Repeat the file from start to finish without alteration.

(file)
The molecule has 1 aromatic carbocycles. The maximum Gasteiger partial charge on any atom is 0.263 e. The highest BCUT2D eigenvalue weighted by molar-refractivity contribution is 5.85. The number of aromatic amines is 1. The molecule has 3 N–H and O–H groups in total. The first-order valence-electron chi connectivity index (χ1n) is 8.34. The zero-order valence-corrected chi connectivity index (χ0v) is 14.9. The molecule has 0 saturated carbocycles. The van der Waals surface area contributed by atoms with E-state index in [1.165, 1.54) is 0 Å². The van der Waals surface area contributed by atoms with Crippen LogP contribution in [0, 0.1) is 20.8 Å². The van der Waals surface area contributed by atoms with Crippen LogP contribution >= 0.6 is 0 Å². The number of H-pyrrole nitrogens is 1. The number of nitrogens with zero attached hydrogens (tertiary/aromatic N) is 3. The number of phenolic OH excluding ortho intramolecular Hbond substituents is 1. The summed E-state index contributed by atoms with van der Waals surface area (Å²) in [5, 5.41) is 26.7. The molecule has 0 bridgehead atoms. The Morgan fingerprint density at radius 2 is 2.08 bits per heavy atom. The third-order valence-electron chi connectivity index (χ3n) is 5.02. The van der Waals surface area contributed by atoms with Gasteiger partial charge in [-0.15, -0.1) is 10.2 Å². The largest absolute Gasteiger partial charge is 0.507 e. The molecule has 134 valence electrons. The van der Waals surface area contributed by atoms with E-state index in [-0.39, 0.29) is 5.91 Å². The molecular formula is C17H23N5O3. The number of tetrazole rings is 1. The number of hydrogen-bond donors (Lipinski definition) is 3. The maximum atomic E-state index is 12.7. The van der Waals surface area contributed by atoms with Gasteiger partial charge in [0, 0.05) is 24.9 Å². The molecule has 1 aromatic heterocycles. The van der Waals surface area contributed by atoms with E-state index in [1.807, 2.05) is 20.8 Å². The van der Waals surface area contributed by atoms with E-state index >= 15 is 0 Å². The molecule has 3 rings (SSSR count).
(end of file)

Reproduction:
The molecule has 1 aromatic carbocycles. The maximum Gasteiger partial charge on any atom is 0.263 e. The highest BCUT2D eigenvalue weighted by molar-refractivity contribution is 5.85. The number of aromatic amines is 1. The molecule has 3 N–H and O–H groups in total. The first-order valence-electron chi connectivity index (χ1n) is 8.34. The zero-order valence-corrected chi connectivity index (χ0v) is 14.9. The molecule has 0 saturated carbocycles. The van der Waals surface area contributed by atoms with E-state index in [1.165, 1.54) is 0 Å². The van der Waals surface area contributed by atoms with Crippen LogP contribution in [0, 0.1) is 20.8 Å². The van der Waals surface area contributed by atoms with Crippen LogP contribution >= 0.6 is 0 Å². The number of H-pyrrole nitrogens is 1. The number of nitrogens with zero attached hydrogens (tertiary/aromatic N) is 3. The number of phenolic OH excluding ortho intramolecular Hbond substituents is 1. The summed E-state index contributed by atoms with van der Waals surface area (Å²) in [5, 5.41) is 26.7. The molecule has 0 bridgehead atoms. The Morgan fingerprint density at radius 2 is 2.08 bits per heavy atom. The third-order valence-electron chi connectivity index (χ3n) is 5.02. The van der Waals surface area contributed by atoms with Gasteiger partial charge in [-0.15, -0.1) is 10.2 Å². The largest absolute Gasteiger partial charge is 0.507 e. The molecule has 134 valence electrons. The van der Waals surface area contributed by atoms with E-state index in [-0.39, 0.29) is 5.91 Å². The molecular formula is C17H23N5O3. The number of tetrazole rings is 1. The number of hydrogen-bond donors (Lipinski definition) is 3. The maximum atomic E-state index is 12.7. The van der Waals surface area contributed by atoms with Gasteiger partial charge in [0, 0.05) is 24.9 Å². The molecule has 1 aromatic heterocycles. The van der Waals surface area contributed by atoms with E-state index in [1.807, 2.05) is 20.8 Å². The van der Waals surface area contributed by atoms with E-state index >= 15 is 0 Å². The molecule has 3 rings (SSSR count).